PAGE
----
By Aimee Chanthadavong

A year after the compulsory introduction of grocery unit pricing in Australia, a Queensland University of Technology (QUT) business researcher is launching an investigation into its benefits, as overseas studies show less than 50 per cent of people take advantage of the potential savings.

Gary Mortimer, from QUT's School of Advertising, Marketing and Public Relations, told Retailbiz he wants to know how shoppers can benefit from the grocery unit pricing scheme.

“I'm hoping to do provide a vehicle for consumers to make more inform decisions about their grocery purchases and potentially save dollars at the register,” he said.

Since December 2009, the unit price of grocery products have been printed on shelf labels of local supermarkets.

However, according to Mortimer, there are current problems with the labelling system.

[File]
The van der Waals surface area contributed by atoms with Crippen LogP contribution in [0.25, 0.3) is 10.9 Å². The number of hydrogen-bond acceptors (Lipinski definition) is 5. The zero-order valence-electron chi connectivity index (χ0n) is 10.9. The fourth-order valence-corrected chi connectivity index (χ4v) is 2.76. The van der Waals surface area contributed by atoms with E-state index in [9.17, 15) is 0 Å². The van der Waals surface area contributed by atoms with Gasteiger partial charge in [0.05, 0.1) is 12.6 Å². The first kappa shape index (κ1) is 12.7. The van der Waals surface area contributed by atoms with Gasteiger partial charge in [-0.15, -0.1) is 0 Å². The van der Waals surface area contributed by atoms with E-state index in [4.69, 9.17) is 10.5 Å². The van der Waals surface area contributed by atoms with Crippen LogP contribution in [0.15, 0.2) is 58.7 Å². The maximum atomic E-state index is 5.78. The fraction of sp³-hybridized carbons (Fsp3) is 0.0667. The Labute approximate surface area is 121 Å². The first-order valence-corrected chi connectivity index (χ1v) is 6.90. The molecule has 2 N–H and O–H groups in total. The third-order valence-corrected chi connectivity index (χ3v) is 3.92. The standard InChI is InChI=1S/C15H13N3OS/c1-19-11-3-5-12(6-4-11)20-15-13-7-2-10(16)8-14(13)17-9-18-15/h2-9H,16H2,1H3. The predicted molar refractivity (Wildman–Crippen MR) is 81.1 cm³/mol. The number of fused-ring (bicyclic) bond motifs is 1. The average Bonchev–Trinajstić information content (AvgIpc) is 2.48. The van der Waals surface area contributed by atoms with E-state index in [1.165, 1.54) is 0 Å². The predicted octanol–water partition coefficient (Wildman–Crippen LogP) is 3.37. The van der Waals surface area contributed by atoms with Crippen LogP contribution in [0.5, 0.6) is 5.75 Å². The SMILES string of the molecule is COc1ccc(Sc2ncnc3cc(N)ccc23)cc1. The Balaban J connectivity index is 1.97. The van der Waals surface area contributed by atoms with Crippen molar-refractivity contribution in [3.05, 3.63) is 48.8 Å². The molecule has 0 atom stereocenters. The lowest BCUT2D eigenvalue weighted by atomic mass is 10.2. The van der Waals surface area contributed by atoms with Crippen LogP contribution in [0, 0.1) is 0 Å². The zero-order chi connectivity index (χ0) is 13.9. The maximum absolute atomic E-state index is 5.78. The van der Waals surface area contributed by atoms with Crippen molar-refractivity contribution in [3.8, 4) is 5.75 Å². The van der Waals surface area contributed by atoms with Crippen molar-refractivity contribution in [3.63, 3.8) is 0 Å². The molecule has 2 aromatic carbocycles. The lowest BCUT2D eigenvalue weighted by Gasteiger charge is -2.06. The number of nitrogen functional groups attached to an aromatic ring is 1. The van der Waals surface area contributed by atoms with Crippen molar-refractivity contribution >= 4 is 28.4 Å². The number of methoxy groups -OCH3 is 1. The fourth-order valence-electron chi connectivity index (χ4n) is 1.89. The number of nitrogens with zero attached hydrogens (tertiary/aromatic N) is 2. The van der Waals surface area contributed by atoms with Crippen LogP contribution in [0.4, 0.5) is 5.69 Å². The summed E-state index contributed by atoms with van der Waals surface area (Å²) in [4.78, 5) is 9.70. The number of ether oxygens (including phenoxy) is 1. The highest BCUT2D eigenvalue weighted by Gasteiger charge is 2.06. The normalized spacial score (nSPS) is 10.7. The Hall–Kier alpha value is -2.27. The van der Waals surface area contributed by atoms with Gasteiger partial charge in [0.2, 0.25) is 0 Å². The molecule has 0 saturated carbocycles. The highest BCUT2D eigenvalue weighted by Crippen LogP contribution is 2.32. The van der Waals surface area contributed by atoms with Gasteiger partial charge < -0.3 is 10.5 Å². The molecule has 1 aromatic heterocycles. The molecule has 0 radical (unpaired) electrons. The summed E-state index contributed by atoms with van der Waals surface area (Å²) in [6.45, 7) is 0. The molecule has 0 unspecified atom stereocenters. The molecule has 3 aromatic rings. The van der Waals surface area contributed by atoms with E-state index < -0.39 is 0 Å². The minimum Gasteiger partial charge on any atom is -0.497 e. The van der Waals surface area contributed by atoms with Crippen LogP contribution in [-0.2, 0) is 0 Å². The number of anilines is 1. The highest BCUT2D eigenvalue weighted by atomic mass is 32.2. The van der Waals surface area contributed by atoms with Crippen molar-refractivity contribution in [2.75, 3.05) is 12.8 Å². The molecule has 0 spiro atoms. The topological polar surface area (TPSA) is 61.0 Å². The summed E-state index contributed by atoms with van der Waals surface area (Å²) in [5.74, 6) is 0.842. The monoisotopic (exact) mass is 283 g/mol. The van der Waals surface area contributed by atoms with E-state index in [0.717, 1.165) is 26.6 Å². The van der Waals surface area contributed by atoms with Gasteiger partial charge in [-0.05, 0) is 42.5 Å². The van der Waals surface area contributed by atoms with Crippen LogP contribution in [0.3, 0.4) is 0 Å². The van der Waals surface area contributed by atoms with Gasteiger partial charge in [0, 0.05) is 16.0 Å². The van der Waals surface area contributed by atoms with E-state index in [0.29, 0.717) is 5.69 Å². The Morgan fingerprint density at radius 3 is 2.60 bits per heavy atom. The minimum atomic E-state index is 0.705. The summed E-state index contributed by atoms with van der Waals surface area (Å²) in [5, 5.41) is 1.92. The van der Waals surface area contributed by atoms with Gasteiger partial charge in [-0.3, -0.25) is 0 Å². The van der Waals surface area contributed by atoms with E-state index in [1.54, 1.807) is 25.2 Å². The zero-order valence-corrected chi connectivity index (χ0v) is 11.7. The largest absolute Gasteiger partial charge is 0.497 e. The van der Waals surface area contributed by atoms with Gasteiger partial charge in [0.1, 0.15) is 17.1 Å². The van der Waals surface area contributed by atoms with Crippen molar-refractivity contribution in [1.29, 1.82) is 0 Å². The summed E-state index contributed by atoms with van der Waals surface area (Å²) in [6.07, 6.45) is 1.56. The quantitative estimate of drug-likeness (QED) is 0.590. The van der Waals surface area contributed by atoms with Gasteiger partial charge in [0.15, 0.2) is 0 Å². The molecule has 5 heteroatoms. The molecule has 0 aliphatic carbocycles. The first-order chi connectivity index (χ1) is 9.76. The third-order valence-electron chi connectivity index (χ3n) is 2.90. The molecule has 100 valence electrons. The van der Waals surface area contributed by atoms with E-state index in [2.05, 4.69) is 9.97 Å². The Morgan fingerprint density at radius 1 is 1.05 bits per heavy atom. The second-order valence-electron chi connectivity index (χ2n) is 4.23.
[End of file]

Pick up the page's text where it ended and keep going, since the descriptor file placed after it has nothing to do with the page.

“Its been suggested that the research would find two things: one the predominance of the unit price display on the shelf is not large enough and second thing is possibly retailers need to engage in educational campaigning around use the labels,” he said.

“Research from the UK, where unit pricing has been around since 70’s suggest, awareness and knowledge about the system is at 60 per cent in the Australian market.”

He also noted that unit pricing was designed to enable customers to make fast price comparisons between grocery brands and similar products of different sizes.

Mortimer plans to expand his study next year to look at measuring the awareness, understanding and usage of unit pricing in Australia, to identify those who use the scheme and what constraints might be preventing people from achieving the benefits.